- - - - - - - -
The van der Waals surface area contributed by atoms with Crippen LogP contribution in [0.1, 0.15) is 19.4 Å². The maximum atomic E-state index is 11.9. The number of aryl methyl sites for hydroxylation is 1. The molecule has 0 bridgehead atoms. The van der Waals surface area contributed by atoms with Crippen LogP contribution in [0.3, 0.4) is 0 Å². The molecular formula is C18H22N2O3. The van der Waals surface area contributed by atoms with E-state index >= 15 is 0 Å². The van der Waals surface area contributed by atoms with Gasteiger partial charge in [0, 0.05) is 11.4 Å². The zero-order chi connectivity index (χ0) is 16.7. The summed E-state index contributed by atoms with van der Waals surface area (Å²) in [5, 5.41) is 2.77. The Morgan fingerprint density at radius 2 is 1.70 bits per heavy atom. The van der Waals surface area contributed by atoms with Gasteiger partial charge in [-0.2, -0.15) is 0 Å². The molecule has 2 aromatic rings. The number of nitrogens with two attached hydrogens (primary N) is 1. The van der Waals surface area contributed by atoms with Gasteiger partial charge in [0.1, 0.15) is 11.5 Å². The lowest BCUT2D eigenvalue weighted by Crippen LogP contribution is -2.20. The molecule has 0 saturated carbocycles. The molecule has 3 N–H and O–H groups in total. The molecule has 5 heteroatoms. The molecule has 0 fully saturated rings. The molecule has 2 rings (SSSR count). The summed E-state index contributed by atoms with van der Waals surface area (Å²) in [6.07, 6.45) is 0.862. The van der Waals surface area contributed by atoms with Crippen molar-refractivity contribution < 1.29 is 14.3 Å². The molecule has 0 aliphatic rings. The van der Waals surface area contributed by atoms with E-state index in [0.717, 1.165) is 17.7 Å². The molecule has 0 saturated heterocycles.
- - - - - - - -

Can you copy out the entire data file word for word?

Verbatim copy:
The van der Waals surface area contributed by atoms with Crippen LogP contribution in [0.1, 0.15) is 19.4 Å². The maximum atomic E-state index is 11.9. The number of aryl methyl sites for hydroxylation is 1. The molecule has 0 bridgehead atoms. The van der Waals surface area contributed by atoms with Crippen LogP contribution in [0.3, 0.4) is 0 Å². The molecular formula is C18H22N2O3. The van der Waals surface area contributed by atoms with E-state index >= 15 is 0 Å². The van der Waals surface area contributed by atoms with Gasteiger partial charge in [0, 0.05) is 11.4 Å². The zero-order chi connectivity index (χ0) is 16.7. The summed E-state index contributed by atoms with van der Waals surface area (Å²) in [5, 5.41) is 2.77. The Morgan fingerprint density at radius 2 is 1.70 bits per heavy atom. The van der Waals surface area contributed by atoms with Gasteiger partial charge in [-0.2, -0.15) is 0 Å². The molecule has 2 aromatic rings. The number of nitrogens with two attached hydrogens (primary N) is 1. The van der Waals surface area contributed by atoms with Gasteiger partial charge in [0.1, 0.15) is 11.5 Å². The lowest BCUT2D eigenvalue weighted by Crippen LogP contribution is -2.20. The molecule has 0 saturated carbocycles. The molecule has 3 N–H and O–H groups in total. The molecule has 5 heteroatoms. The molecule has 0 fully saturated rings. The molecule has 2 rings (SSSR count). The summed E-state index contributed by atoms with van der Waals surface area (Å²) in [6.07, 6.45) is 0.862. The van der Waals surface area contributed by atoms with Crippen molar-refractivity contribution < 1.29 is 14.3 Å². The molecule has 0 aliphatic rings. The van der Waals surface area contributed by atoms with E-state index in [0.717, 1.165) is 17.7 Å². The molecule has 0 saturated heterocycles.